The network is starting sales on Apple devices in 50 cities across 15 non-control states, expanding to Android phones in the fall and Europe in the first quarter of next year. Members, as they’re called, can choose between three monthly subscription levels that range from $9.99 to $149, with the top two tiers receiving an assortment of full bottles, glasses, bar tools and members-only events every month.
Buzzell says thanks to discounted bulk-ordering, some of the products retail for more than their members will pay for them. Otherwise, prices match those in a buyer’s local stores, and delivery is free. He says subscriptions comprise the bulk of revenues, followed by payments for brand integration. Least is a per-transaction seller fee.
Minnick, a longtime journalist and author who hosts a show called “Frontier Films” that pairs spirits to movies in addition to cultivating the recommendations and retail items, says despite partnering with spirits producers on sales and editorial integration, he’ll never compromise his independent voice for the sake of selling or appeasing corporate partners.
Buzzell calls the network “brand agnostic.”
He says, “No brand can own a category… we are maintaining editorial control.”
Though bartenders and industry veterans host some of the 60 existing hours of shows, others come from the journalism world. For example, Tara Fougner, who hosts the “Tales from the Cask” series about spirits from around the globe, co-founded the beverage site Thirstymag.com, which was nominated for the Tales of the Cocktail Spirited Awards Best Cocktail & Spirits Publication this year.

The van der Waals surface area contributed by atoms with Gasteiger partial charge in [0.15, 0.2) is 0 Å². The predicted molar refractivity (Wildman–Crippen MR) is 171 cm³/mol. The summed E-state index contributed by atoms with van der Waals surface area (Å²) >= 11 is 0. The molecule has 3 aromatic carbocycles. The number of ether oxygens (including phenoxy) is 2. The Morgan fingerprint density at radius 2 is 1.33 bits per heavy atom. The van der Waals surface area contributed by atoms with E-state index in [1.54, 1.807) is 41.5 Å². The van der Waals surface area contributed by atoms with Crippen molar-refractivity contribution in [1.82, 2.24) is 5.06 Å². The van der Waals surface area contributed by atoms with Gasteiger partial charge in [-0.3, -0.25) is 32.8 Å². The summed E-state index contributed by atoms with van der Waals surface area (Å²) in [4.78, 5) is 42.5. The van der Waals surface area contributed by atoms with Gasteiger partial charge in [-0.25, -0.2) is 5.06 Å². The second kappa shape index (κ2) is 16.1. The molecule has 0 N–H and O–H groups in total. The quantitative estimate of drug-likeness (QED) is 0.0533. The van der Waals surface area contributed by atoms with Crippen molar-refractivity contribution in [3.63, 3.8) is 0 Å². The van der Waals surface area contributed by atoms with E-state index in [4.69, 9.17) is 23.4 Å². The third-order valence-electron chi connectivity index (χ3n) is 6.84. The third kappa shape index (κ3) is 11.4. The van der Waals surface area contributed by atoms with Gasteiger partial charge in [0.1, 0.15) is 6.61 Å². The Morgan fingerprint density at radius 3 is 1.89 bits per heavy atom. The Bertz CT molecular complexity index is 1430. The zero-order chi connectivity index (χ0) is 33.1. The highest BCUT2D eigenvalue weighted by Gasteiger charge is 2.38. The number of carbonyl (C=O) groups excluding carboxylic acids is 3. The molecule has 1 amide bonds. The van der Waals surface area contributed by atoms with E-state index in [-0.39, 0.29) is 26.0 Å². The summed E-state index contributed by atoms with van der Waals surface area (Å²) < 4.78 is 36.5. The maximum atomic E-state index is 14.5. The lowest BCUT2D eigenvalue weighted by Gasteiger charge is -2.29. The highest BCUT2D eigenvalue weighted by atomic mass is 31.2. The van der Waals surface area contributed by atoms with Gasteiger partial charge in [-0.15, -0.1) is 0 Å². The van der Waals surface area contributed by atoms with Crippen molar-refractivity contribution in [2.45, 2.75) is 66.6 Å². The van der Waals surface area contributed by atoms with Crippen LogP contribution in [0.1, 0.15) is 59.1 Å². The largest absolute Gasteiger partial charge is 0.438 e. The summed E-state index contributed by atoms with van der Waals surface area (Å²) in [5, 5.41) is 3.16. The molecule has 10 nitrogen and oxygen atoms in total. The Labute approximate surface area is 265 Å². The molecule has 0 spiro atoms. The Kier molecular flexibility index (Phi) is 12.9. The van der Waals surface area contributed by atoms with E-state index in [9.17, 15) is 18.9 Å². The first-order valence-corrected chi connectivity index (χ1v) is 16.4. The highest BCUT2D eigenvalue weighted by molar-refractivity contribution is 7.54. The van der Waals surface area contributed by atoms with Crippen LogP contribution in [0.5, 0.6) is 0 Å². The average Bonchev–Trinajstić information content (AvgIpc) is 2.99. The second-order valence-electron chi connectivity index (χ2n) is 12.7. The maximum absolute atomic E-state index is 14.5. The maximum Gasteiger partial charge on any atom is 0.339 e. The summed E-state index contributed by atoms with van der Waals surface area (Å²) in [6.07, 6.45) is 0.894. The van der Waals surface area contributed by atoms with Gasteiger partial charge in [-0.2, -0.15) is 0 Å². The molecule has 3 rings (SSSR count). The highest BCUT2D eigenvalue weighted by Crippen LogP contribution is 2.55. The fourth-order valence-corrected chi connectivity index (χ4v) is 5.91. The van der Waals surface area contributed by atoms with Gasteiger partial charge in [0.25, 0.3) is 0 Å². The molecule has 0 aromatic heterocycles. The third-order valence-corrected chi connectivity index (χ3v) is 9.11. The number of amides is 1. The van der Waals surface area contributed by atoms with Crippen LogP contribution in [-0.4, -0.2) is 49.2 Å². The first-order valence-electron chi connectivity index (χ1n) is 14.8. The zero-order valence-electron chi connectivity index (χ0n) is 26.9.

“Being part of the production of “Tales from the Cask” was truly a remarkable experience. The quality and message of the production has tremendous potential to deeply connect to audiences,” she says.
Buzzell likens the network’s production values to those of HBO and Netflix and hopes his average 8-18 minute programs that explore aspects of the industry such as science, history, diversity and entrepreneurship will connect with his targeted 28-to-48-year-old spirits enthusiast demographic.
He says, “There’s an excitement and a sense of pride in identifying new spirits and sharing those with friends.”
Minnick says he’s confident Spirits Network will attract an audience thirsty for “real programming about a good drink.”
“The bourbon and spirits world are booming and mainstream TV pushes beverage content so intolerable that bartenders would rather pour hot sand in their eyes than watch it,” he says, noting that Spirits Network shows are written to appeal to beginner learners to professional connoisseurs. “When you have something that is meant to appeal to the masses, TV executives water it down so badly that it’s intolerable for high-level enthusiasts. Because we are choosing to focus on an important core niche we don’t have to worry about a Nielsen rating. We will get people who care about a good drink.”